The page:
“The thing about inequality and gender bias is how sneaky it is, it’s not that simple to identify because of the way our society is structured.”
Nerima Wako is Founder and Executive Director of Siasa Place, based in Nairobi, Kenya, which works to inform and engage youth on how politics directly affects their communities. Through Siasa Place, Nerima is helping to challenge gender bias and inequality and enhance civic dialogue by creating a space for women and youth to discuss their constitutional rights, governance, and the electoral process. Siasa Place has a network of thousands of youth and works in 10 counties advocating for greater youth inclusion as well as gender equality. Their work had led to the formation of several policies and bills centred on young people.
“Inequality is seen as the norm. So to challenge it, one has to be intentional every day, to learn and unlearn. And that is difficult to do but worth it.”
“I choose to challenge a negative narrative – whether it’s about menstruation or our ancient wisdom.”
Suparnaa Chadda is a media professional and women’s rights activist with a deep interest in spirituality and leadership. She is the founder of Simply Suparnaa Media Network and Woman Endangered, a non-profit initiative working to change how society perceives gender roles in order to remove biases, stigmas, and stereotypes at all levels.
“I believe in Shakti, the feminine creative energy of the universe. Creation is the very essence of our existence. Cultural references for celebrating menstruation are replete wherever Shakti is revered as the feminine energy.”
In her work, Suparnaa is strongly committed to women’s equity, and she regularly conducts menstrual hygiene workshops for educational institutions and for women living in low-resource communities. Woman Endangered also initiated the #LetsTalkPeriod campaign to promote gender equity and sustainability by providing facts on menstruation and offering sustainable menstrual solutions to women and girls. Suparnaa believes that leadership and spirituality are interconnected and have the potential to bring about large-scale change in society.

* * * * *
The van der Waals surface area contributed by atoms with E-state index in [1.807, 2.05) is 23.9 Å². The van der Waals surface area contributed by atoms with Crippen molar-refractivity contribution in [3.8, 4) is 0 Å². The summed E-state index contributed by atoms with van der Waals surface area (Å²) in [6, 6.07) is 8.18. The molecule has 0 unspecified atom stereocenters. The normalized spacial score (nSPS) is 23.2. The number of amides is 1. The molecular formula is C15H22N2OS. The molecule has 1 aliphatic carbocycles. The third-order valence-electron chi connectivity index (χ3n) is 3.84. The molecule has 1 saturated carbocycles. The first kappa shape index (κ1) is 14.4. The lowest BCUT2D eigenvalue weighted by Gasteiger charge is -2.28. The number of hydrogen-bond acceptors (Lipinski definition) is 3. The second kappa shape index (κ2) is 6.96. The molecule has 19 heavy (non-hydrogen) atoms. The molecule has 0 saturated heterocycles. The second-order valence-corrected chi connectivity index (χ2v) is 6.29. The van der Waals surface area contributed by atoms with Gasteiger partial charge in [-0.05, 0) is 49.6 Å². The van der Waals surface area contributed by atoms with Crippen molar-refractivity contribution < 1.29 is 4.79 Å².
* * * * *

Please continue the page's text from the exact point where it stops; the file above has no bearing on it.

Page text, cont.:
“There’s a lot to learn from our mothers and great grandmothers and imbibe these learnings into the children that we raise!”
“I have learnt that all I need to do is my small thing, and it will always create a ripple effect making a whole lot of difference. Together we can create an inclusive world if we do our small part to make a big change.”
Carol Ng’ang’a is a cervical cancer survivor and founder of Held Every Lady in Distress (HELD) Sister, an organisation that helps cancer survivors and patients get their lives back on track and educates women on sexual and reproductive health. HELD Sister enlightens people on how to access proper medical care and provides a platform for women to share experiences with cancer, encourage each other, and fight the stigma surrounding the illness.
Lack of proper psychological and nutritional support led Carol to challenge herself to become the voice of awareness-creation on cancer prevention and management for women. Through partnerships, Carol’s work has facilitated screening for more than ten thousand women in rural Kenya.
“What drives me is my desire to be an instrument of healing in a broken world. Be a source of light in the darkest hour.”
“When I look back at my initial reporting on TV, I shudder and wonder, ‘who let me go on air like that? Such a rookie!’ But I’m glad that someone gave me that opportunity to be a changemaker.”
Dr. Mercy Korir is a medical doctor, multimedia health journalist, and editor. She is a recipient of the Uzalendo Award, the Kenyan Presidential Order of Service for her contribution to the fight against coronavirus in Kenya. Dr. Korir is also a Fellow of the International Center for Journalists, host of the weekly KTN News Health Digest TV programme, and contributor to The Standard news media outlet.
“I am glad that someone saw my vision, believed in me and gave me the opportunity to jump into the deep end and influence Kenyan and African media in an unprecedented way that hopefully will translate to lasting change in the health sector, an area that I am passionate about.”
Through her TV show and articles, Dr. Korir highlights the importance of access to sexual and reproductive healthcare and has helped to shape policy narratives and discussion around these topics in Kenya.
“As women, we have to be deliberate and purposeful in challenging the things that have held us back for many years. We need not fear to fail, we should just start and hand over the baton when one’s time comes to exit the scene.”
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